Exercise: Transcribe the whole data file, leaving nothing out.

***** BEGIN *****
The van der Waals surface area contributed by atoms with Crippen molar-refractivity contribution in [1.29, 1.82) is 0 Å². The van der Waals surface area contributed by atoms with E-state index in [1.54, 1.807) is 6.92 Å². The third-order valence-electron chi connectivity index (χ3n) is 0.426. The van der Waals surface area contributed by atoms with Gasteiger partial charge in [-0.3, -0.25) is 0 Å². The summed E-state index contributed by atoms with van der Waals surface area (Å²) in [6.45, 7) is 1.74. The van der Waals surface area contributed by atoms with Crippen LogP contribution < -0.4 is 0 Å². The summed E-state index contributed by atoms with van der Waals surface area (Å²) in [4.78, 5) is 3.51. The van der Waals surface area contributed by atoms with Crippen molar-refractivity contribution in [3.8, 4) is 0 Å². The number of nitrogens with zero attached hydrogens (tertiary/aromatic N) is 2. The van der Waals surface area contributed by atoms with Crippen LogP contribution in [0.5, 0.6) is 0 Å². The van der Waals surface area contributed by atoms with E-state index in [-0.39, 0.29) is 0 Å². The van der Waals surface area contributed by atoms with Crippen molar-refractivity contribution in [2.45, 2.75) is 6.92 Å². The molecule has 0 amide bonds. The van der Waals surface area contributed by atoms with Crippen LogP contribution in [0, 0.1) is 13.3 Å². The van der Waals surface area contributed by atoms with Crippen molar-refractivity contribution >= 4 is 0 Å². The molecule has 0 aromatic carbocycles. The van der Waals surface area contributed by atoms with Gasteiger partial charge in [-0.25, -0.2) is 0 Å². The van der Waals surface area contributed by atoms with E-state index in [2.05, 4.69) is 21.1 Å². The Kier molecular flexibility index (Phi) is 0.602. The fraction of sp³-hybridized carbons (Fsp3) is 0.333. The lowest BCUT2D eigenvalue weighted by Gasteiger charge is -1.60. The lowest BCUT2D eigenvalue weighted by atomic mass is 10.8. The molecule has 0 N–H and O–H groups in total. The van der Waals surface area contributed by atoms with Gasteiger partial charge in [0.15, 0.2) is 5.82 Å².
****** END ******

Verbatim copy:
The van der Waals surface area contributed by atoms with Crippen molar-refractivity contribution in [1.29, 1.82) is 0 Å². The van der Waals surface area contributed by atoms with E-state index in [1.54, 1.807) is 6.92 Å². The third-order valence-electron chi connectivity index (χ3n) is 0.426. The van der Waals surface area contributed by atoms with Gasteiger partial charge in [-0.3, -0.25) is 0 Å². The summed E-state index contributed by atoms with van der Waals surface area (Å²) in [6.45, 7) is 1.74. The van der Waals surface area contributed by atoms with Crippen LogP contribution < -0.4 is 0 Å². The summed E-state index contributed by atoms with van der Waals surface area (Å²) in [4.78, 5) is 3.51. The van der Waals surface area contributed by atoms with Crippen molar-refractivity contribution in [3.8, 4) is 0 Å². The number of nitrogens with zero attached hydrogens (tertiary/aromatic N) is 2. The van der Waals surface area contributed by atoms with Crippen LogP contribution in [0.5, 0.6) is 0 Å². The van der Waals surface area contributed by atoms with E-state index in [-0.39, 0.29) is 0 Å². The van der Waals surface area contributed by atoms with Crippen molar-refractivity contribution in [2.45, 2.75) is 6.92 Å². The molecule has 0 amide bonds. The van der Waals surface area contributed by atoms with Crippen LogP contribution in [0, 0.1) is 13.3 Å². The van der Waals surface area contributed by atoms with Crippen molar-refractivity contribution >= 4 is 0 Å². The molecule has 0 aromatic carbocycles. The van der Waals surface area contributed by atoms with Gasteiger partial charge in [-0.25, -0.2) is 0 Å². The van der Waals surface area contributed by atoms with E-state index in [2.05, 4.69) is 21.1 Å². The Kier molecular flexibility index (Phi) is 0.602. The fraction of sp³-hybridized carbons (Fsp3) is 0.333. The lowest BCUT2D eigenvalue weighted by Gasteiger charge is -1.60. The lowest BCUT2D eigenvalue weighted by atomic mass is 10.8. The molecule has 0 N–H and O–H groups in total. The van der Waals surface area contributed by atoms with Gasteiger partial charge in [0.15, 0.2) is 5.82 Å².